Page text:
I spent most of my Saturday working with the clear tubing, not the contrex or cobalt. I tried cobalt a little but because it's shocky, you need to heat it up gradually, which is slow, and you need to do this every time you pick up a cold piece of cobalt, and I the source tube was heavy (about 30" of 22.5mm tube). I tried the contrex a bit but it's tricky to work with: it becomes very soft suddenly. The obvious visual trick to try with contrex is to twist the glass, but I would seem to always end up with folds as I did so. It's something I need to practice, and because I didn't think I'd learn much by practicing it with Jay and Tara around I put it aside in favor of the simpler material.
Sunday we spent one third of the time making fluted feet and the other two thirds making a three-part project (any three parts would do; Jay just asked that we make some compound project). A fluted foot starts life as a bubble, maybe 2-2.5" in diameter. Make a maria on one end then remove the point on the other. With a small hole open on that end, use a reamer to coax the lip a little bigger. Heat the rim and bell thoroughly and spin rapidly (well, maybe 2x your normal rotation speed) in order to throw open the hole wider. If the lip is still not open all the way you may need to work the lip open with the reamer. When working with the reamer you can and should turn slowly, not fast. You're using the reamer to work the glass, not centrifugal forces. Use a large reamer, place the end in the center of the foot, and gradually rotate the reamer to be as square against the center line of the foot as you want. You should be applying heat in the lip and bell of the the glass, inside and out, and not on the tool. (The graphite can withstand it but it doesn't help. And, hot graphite *will* stick to glass, as I found out...)
Oh, about heat. Melinda and I have been using pretty small flames, as far as boro work goes: the white candles are maybe an inch long. Jon at Temperchi even once commented how he was surprised how small of flames we used. Today was very different: everyone was using *big* flames: the candles were 2-3" and you could heat the gas hissing out the torch. We also used a more reducing flame, to be a softer, bushier, flame, and these flames would have 4-5" candles. Big heat. Makes glass melt very fast. But also means you can't get closer than about 4" to the flame without getting your fingers very hot.
I managed to make the first fluted first after the demo, and a very good one at that, and Jay and Tara were impressed. I followed this up with a sequence of 4 or 5 much worse feet. I still would put them in the kiln (remember to have the long punty on the end so you can take it back out), but by afternoon the kiln was getting pretty full. For my compound project I elected to make something very simple, with the plan to make _something_ rather than nothing at all. A simple bottle, which Jay suggested I turn into a more open bowl (and it was a great suggestion -- looks much better this way), a small marble (I used the mold, not just gravity), and my first foot. Jay helped with the assembly dance: extract the foot and marble from kiln; grab the foot with fingers tool; remove its punty; attach the marble and its punty; remove the marble's punty; get the bottle from the kiln (with blow tube still attached); attach to marble. When attaching each piece, heat up each bit to attach to make a good hot seal. Use a small flame. It was important than I leave the blow tube on the bottle, in order to have a handle for this assembly. In the end the goblet looks sorta nice.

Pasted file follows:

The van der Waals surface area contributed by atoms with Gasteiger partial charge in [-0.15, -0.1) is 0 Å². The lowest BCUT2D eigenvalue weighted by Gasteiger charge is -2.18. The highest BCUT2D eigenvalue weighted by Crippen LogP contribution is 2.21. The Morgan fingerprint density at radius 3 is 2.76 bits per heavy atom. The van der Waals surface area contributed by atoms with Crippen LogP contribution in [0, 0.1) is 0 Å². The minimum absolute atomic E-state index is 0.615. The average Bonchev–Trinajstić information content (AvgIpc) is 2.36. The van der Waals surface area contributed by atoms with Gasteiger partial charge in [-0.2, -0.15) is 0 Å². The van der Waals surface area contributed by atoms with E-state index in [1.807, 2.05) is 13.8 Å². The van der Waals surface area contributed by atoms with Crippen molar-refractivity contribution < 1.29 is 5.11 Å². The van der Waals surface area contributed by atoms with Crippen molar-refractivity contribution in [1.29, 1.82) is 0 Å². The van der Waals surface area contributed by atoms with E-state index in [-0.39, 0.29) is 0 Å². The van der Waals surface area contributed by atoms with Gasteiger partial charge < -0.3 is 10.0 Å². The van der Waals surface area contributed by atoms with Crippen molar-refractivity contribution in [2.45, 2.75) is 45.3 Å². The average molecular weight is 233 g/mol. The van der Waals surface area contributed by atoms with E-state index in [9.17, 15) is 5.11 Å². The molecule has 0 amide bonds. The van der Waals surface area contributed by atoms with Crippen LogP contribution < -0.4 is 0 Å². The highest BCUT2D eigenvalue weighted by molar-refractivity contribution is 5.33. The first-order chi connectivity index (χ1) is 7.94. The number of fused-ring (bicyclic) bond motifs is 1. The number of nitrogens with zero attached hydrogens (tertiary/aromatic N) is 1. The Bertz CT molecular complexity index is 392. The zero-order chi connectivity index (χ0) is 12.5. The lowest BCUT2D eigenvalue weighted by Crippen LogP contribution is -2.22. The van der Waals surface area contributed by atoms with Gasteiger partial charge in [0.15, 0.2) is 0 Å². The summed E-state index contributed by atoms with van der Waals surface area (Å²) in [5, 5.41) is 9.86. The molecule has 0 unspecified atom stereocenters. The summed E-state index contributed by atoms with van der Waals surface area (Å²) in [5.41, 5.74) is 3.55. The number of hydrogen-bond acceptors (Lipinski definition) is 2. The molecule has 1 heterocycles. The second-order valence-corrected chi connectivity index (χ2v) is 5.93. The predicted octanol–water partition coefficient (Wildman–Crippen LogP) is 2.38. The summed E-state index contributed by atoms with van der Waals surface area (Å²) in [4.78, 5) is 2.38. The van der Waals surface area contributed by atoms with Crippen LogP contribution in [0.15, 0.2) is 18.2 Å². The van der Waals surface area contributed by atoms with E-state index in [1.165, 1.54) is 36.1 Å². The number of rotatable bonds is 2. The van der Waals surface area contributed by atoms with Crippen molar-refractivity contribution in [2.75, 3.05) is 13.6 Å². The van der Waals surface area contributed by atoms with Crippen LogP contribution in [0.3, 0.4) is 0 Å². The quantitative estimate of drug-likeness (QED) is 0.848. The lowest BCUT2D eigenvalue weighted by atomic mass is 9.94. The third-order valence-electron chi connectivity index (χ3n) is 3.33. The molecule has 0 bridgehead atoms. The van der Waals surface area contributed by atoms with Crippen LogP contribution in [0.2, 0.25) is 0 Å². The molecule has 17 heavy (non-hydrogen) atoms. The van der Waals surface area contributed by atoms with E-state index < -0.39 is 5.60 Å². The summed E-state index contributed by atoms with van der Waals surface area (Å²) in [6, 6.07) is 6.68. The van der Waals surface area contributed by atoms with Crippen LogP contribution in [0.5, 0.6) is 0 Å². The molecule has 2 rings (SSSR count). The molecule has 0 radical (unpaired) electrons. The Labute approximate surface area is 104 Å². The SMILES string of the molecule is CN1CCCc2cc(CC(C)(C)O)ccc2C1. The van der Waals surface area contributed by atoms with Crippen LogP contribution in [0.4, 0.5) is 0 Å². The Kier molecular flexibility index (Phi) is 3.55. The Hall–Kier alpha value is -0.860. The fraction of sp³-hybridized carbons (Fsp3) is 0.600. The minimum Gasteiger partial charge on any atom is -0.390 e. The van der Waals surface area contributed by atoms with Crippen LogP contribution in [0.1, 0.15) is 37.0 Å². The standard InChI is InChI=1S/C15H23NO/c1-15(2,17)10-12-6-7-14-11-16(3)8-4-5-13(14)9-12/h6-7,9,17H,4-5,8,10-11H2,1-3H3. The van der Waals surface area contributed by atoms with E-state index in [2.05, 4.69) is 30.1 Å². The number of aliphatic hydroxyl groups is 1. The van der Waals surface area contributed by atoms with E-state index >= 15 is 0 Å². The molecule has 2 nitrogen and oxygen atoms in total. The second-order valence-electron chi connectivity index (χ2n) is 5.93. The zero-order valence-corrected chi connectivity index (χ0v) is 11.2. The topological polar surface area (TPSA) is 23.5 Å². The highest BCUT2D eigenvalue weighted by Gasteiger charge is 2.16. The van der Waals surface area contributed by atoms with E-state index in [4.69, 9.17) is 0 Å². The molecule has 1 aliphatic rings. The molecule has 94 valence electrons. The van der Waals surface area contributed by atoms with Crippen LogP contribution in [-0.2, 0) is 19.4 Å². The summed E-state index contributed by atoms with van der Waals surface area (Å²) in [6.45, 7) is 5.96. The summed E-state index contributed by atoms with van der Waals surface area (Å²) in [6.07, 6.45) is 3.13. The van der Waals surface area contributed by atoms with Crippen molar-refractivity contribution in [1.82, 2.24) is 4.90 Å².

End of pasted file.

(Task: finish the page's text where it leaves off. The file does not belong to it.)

I decided to make a second one. Well, in fact, I decided to make just a bottle but using frit. Amazon bronze looked nice. I made a blank, heated, rolled in frit, condensed, then blew out a bottle. I left the blow tube on and put it in the kiln. I made a second one, this time, planning to just make a bottle. I flared open the top, but as I was finishing the bottom, Jay suggested I make it into a goblet, too. With 15 minutes left I made a small marble with some bits of frit (again, Amazon bronze), then had Tara help me assemble this piece. Marble and foot first, but using the really ugly foot because it was the only one I knew was mine in the kiln (I had others that looked much nicer but didn't recall which were mine. oh well.). Then the bottle. Tara couldn't get the fingers to close on the bottle (weird, because I managed to do so, maybe using a different fingers tool) so used some other, older, more gross tool that was sorta shaky. We managed to get everything assembled, and even mostly upright, although with the folded fluted foot it's a site to behold. Heh.
And that was that. The key things I want to remember are:
- Pulling points and making blanks. These are useful things and I should make a bunch.
- Heavy wall tubing is The Thing to Use.
- Making a hole in a tube: heat a patch, blow in the end with the patch in the flame.
- Making a hole in a closed bubble: heat the bubble to increase pressure, then heat where you want the hole to appear. Tear the glass there to make the hole.
- Compound projects aren't so impossible. Garage work and use fingers tool to hold things.
- Centering your handles on blanks really does make a big difference.
Now got to get to Temperchi to get in some practice.